Scavenger Logistics in Support of Tactical Operations
ARMY COMMAND AND GENERAL STAFF COLL FORT LEAVENWORTH KS SCHOOL OF ADVANCED MILITARY STUDIES
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This monograph examines the scavenger logistics concept of tactical sustainment in an effort to determine whether it can be a viable alternative or supplement to future U.S. Army tactical sustainment operations. By the authors definition, tactical scavenging is the appropriately sanctioned search for and use of resources found within an organizations area of operations to sustain that organization. A force can scavenge from other friendly military forces, enemy military forces, friendly nonmilitary sources, and nonmilitary sources in a hostile or occupied territory. Historical examples of tactical scavenging are cited with emphasis on U.S. Army experiences from World War II to present. Then, current doctrinal publications are assessed in regards to scavenging followed by discussion of the major factors involved in the decision to scavenge mission, enemy, area of operations, time, friendly forces, politics, intensity of war, and leadership. Next, the benefits derived from and the costs associated with scavenging are highlighted with some elaboration. The author concludes that current warfighting doctrine supports the employment of scavenger logistics in actually, scavenging is as important today as ever before.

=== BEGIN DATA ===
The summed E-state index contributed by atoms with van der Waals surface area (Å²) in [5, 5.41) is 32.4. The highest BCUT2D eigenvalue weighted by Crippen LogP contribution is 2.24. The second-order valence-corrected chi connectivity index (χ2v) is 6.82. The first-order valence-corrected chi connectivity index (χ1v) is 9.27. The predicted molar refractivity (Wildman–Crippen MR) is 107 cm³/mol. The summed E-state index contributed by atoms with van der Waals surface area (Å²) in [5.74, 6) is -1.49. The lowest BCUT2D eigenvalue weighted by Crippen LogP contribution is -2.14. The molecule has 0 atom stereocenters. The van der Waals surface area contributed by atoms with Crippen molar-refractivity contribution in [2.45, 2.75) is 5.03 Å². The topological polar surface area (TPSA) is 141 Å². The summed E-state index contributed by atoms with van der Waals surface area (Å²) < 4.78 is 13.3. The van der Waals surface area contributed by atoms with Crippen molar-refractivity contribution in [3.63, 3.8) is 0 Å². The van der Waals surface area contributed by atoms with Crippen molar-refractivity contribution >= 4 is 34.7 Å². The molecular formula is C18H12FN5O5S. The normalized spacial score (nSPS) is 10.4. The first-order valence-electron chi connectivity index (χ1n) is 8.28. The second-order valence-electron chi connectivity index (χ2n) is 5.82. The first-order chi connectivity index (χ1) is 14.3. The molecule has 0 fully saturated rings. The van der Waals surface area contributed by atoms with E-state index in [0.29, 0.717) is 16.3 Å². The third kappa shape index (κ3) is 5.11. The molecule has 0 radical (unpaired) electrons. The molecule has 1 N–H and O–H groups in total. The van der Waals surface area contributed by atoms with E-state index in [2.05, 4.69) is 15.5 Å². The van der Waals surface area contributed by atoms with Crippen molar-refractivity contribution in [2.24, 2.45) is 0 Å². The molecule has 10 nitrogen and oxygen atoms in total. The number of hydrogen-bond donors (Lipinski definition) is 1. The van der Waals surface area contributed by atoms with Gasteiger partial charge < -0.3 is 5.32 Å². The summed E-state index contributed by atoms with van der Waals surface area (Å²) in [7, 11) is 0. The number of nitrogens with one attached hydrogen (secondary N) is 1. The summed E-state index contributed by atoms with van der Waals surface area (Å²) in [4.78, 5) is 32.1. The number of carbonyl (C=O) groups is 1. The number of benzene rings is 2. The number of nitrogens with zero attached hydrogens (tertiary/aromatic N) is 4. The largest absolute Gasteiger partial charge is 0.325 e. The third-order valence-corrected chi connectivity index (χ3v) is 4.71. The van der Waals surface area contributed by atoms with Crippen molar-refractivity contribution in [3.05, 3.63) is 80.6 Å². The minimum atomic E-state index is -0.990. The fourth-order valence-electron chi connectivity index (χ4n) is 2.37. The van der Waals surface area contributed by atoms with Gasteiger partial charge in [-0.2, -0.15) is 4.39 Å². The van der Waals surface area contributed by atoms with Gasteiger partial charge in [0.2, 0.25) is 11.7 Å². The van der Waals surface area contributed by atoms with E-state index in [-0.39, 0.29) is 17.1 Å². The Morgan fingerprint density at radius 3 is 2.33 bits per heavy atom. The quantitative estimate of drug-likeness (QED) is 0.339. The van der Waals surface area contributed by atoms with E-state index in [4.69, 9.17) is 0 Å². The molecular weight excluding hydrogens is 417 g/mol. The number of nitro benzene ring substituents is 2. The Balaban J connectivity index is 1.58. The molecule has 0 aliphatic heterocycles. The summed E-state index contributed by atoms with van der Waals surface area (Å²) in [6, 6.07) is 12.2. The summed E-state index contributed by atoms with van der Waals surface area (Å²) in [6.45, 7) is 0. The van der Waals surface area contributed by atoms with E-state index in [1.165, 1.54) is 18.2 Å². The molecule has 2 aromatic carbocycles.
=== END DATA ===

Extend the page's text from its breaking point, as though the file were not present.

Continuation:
- Logistics, Military Facilities and Supplies
- Military Operations, Strategy and Tactics